Fifth Circuit follows the trend in criticism site dispute

In TMI Inc v Maxwell, the US Court of Appeals for the Fifth Circuit has reversed a district court decision that found that the defendant's use of domain names featuring the plaintiff's TRENDMAKER mark for a criticism website violated the Anti-cybersquatting Consumer Protection Act (ACPA), the Federal Trademark Dilution Act (FTDA) and Texas anti-dilution law. The Fifth Circuit followed the trend of recent case law, holding that the non-commercial use of a domain name for a criticism site is not infringing, even if the domain name does not convey the critical nature of the site.

TMI sells houses under the mark TRENDMAKER HOMES and operates a website at ''. Joseph Maxwell intended to buy a house from TMI but he became dissatisfied with the homes he was shown and a salesperson's alleged misrepresentations. Maxwell registered and used the domain name '' to tell his story. The site contained a disclaimer at the top of the page indicating that it was not TMI's website. It also featured a section called Treasure Chest, a place where readers could share information about contractors, but this section contained the name of only one person who had done work for Maxwell. Maxwell removed the site after a year and let the domain name registration expire. TMI then sent Maxwell a demand letter requesting that he remove the site and transfer the '' domain name. In response, Maxwell tried to re-register the domain name but TMI had already registered it. Maxwell then registered '' but never posted any content at that name. TMI sued Maxwell under the ACPA, and for dilution under the FTDA and Texas law.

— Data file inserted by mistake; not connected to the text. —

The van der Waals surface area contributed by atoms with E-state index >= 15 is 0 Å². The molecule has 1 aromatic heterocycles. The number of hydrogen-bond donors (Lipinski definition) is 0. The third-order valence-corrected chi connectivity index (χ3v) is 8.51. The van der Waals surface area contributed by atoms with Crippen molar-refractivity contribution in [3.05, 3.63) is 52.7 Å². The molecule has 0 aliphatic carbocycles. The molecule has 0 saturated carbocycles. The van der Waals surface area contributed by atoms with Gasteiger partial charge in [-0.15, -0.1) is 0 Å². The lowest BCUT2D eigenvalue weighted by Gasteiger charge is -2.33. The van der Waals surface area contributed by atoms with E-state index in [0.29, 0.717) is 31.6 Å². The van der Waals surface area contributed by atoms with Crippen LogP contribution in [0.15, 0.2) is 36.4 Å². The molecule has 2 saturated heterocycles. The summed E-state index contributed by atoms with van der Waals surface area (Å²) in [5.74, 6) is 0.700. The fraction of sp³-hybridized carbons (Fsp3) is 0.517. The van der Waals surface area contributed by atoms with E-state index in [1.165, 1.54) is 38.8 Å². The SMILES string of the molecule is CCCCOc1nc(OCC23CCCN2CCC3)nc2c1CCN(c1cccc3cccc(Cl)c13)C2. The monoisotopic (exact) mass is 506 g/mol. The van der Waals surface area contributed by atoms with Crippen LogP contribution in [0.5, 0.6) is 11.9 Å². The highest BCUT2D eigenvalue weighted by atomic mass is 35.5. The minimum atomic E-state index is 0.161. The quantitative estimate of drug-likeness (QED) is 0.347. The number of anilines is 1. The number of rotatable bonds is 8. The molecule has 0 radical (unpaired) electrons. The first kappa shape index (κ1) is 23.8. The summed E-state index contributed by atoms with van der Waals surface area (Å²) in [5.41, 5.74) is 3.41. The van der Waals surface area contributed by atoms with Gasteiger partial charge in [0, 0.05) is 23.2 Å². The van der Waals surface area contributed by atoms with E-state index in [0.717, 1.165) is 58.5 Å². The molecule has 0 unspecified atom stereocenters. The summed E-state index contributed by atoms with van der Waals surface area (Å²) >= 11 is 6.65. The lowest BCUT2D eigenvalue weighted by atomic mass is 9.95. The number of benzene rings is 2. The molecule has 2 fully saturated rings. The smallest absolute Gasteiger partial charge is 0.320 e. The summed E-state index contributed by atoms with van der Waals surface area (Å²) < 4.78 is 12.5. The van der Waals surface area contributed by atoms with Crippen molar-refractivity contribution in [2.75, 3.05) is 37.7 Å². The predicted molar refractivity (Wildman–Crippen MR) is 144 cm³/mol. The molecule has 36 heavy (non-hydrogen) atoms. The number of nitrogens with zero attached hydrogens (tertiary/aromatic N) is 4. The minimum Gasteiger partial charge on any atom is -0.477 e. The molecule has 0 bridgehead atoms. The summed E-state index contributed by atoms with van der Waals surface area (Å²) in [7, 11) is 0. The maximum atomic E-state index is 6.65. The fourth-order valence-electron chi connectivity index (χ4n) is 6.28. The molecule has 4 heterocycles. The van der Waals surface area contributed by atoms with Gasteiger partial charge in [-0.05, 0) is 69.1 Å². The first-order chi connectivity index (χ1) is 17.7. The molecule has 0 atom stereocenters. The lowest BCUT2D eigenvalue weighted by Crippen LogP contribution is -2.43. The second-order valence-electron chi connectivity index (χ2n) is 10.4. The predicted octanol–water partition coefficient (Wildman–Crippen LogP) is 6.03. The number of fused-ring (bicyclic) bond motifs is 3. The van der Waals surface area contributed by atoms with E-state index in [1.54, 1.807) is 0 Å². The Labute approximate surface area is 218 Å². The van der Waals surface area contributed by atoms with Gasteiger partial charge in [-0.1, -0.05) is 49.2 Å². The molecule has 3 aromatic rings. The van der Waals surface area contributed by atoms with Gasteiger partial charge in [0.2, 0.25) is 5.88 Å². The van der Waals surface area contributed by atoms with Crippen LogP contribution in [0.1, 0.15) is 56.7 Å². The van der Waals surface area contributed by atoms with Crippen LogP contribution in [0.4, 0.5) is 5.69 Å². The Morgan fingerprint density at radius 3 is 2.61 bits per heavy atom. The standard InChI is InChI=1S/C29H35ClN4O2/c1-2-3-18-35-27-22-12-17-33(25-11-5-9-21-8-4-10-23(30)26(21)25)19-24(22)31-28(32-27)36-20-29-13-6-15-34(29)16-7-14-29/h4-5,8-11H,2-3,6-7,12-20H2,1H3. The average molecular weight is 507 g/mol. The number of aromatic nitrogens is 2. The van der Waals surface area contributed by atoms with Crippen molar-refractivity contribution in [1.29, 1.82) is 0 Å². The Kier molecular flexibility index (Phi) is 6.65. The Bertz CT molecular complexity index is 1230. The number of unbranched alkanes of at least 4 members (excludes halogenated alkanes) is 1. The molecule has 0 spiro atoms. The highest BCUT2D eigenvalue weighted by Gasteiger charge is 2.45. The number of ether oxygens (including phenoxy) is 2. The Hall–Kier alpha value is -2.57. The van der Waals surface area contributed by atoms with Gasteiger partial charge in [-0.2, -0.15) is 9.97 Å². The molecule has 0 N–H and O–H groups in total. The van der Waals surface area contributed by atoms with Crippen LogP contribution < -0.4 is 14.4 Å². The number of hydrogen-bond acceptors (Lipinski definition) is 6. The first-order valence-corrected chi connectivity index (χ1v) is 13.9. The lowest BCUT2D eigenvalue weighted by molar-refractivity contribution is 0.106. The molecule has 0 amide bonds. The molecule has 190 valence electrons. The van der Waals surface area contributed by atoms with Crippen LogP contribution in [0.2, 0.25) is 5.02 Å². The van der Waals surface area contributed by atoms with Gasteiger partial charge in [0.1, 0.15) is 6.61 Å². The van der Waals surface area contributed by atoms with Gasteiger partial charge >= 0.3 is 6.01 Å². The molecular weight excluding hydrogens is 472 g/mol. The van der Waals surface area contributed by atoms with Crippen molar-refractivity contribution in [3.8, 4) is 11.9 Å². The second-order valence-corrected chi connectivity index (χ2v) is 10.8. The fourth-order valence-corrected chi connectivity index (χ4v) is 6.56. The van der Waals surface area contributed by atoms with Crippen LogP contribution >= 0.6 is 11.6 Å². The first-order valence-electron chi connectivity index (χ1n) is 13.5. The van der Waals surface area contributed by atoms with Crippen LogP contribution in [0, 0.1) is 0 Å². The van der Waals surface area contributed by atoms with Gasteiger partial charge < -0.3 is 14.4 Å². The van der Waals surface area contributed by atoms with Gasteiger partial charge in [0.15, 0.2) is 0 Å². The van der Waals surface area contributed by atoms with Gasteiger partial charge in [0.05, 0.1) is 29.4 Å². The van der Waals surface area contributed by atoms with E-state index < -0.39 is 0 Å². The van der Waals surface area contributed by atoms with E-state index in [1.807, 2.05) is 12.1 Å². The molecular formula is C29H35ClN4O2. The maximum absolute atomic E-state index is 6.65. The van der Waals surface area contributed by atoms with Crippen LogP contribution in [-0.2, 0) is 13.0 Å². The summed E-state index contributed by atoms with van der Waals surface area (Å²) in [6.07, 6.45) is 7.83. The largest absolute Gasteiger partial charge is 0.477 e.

The US District Court for the Southern District of Texas upheld TMI's claims. It enjoined Maxwell from using, among others, the mark TRENDMAKER and ordered him to transfer '' to TMI.

On appeal, the Fifth Circuit reversed on all claims. It first determined that FTDA claims must involve commercial use to be actionable. It then rejected TMI's argument that the Treasure Chest portion of Maxwell's site was commercial because:

  • Maxwell never accepted payment for any listing;

  • Maxwell did not charge to view the site;

  • the site did not contain advertising or links to other websites; and

  • Maxwell was not in the business of selling domain names.

The Fifth Circuit therefore reversed the district court's finding that Maxwell had violated the FTDA. It also overturned the lower court's decision on the Texas dilution claim, stating that the Texan law was not designed to address cases involving "non-trademark uses of a name to comment on, criticize, ridicule, parody, or disparage the goods or business of the name's owner".

The Fifth Circuit next considered the ACPA claim. It held that Maxwell's non-commercial use of TMI's mark in the domain name '' to inform consumers of his experience with TMI, without any offer to sell the name, did not constitute a bad-faith intent to profit from TMI's mark. Nor did his registration of a second domain name, '', constitute bad faith because he registered it for the same purposes as '' and only after the first name expired.

This decision is consistent with a growing trend in case law to permit use of domain names featuring third-party trademarks for criticism sites, even if the domain name does not convey the critical nature of the site. Examples of these rulings include Lucas Nursery and Landscaping Inc v Grosse (see Interpretation of ACPA's area of control is on level ground ) and Rohr-Gurnee Motors Inc v Patterson, 2004 US Dist LEXIS 2068 (ND Ill February 9 2004) (relating to the domain name '').

David M Kelly, Finnegan Henderson Farabow Garrett & Dunner LLP, Washington DC

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